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Of course we need to offer 15-minute slots - but how, exactly?

I audited all my consultations in some detail for a month, in order to analyse how I was spending my time ('GPs struggling to make eye contact with patients').

I realised running to time was impossible if I was to fulfil all the tasks I needed to do - not only dealing with the patients in front of me, but responding to nurse consultations, authorising hospital admissions and taking calls from consultants or staff.

Surgeries did not always start on time because I would be finishing off house calls, waiting for another healthcare professional to leave my room or coping with computer crashes and jammed printers. I estimated I would need 15 minutes per consultation, as opposed to the current 10 minutes, but that this would mean I would not be able to have lunch or take a half-day.

The solution would appear to be simply more time for doctors to consult in, but this cannot be done unless we have more doctors.

We already have a good number of nurses running chronic disease clinics and acute triage. The problem is that they also generate work for GPs even if they make our practice much more efficient.

From Dr Katharine Morrison, Ballochmyle, East Ayrshire

I have moved to 15-minute consultations because of the increasing stress of continually running late.

Patients kept getting agitated about being kept waiting and reception staff were getting irritated at being left to manage them.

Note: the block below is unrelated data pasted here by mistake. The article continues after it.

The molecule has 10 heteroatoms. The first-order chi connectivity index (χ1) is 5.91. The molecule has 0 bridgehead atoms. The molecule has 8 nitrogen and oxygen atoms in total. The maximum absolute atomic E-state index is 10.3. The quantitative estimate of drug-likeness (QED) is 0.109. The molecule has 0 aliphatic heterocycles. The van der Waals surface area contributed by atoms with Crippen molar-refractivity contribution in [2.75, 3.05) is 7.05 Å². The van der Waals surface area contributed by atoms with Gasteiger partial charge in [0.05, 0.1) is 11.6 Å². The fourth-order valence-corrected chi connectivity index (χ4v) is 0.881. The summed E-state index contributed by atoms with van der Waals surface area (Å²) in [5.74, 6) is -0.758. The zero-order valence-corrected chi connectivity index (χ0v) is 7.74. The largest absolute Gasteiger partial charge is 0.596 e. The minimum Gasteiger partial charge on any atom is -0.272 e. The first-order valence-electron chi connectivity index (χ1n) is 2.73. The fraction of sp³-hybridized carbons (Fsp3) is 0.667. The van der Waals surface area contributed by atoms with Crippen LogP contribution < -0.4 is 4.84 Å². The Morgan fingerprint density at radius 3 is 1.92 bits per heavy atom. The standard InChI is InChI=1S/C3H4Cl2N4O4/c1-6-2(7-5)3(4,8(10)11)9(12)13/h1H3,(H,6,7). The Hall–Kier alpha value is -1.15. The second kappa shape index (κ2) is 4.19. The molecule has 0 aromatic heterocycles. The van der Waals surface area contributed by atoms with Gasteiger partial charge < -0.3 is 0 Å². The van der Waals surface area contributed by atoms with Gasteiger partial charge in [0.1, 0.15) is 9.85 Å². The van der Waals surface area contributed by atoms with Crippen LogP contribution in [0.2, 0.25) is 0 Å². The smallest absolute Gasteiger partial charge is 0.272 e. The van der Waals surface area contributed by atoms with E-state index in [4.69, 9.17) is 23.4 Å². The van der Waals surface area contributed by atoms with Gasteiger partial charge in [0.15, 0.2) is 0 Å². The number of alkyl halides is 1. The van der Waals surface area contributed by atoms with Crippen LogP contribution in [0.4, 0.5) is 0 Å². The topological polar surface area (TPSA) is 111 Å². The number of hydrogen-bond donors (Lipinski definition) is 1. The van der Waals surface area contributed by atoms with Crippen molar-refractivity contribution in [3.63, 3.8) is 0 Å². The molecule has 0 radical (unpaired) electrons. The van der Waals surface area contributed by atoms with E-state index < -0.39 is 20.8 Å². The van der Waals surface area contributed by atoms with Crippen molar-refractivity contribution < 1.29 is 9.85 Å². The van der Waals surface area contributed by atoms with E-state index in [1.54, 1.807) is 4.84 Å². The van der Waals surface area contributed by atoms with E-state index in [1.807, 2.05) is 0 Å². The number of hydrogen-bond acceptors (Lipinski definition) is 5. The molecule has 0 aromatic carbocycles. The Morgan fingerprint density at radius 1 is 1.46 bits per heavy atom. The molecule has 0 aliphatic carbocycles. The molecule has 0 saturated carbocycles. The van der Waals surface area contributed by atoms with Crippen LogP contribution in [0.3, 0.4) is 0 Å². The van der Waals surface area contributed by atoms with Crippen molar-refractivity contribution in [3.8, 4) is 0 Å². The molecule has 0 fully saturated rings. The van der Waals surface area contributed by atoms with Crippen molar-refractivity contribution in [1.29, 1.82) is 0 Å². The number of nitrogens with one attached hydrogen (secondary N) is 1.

I now usually run to time, but at worst only 30 minutes late. Sometimes, if there are DNAs, I can have time to fill, but I can usually find something to do.

The tasks that need completing during a consultation include collecting data for the QOF and enhanced services, completing all elements of a medication review and making referrals through Choose and Book, which takes five minutes.

Generally speaking most of these things benefit patients. They get more consistent clinical care, as we are following more protocols, more information about how to manage their own health, and usually get a more efficient service.

But I find that if I don't have 15 minutes, I am trying to push my agenda at the detriment of the patient's. If we deliver on a patient's own agenda as the priority, we risk missing out on QOF points, or cutting corners and offering substandard care.

From Dr Emma Rowley-Conwy, Streatham, south London

Waiting patients

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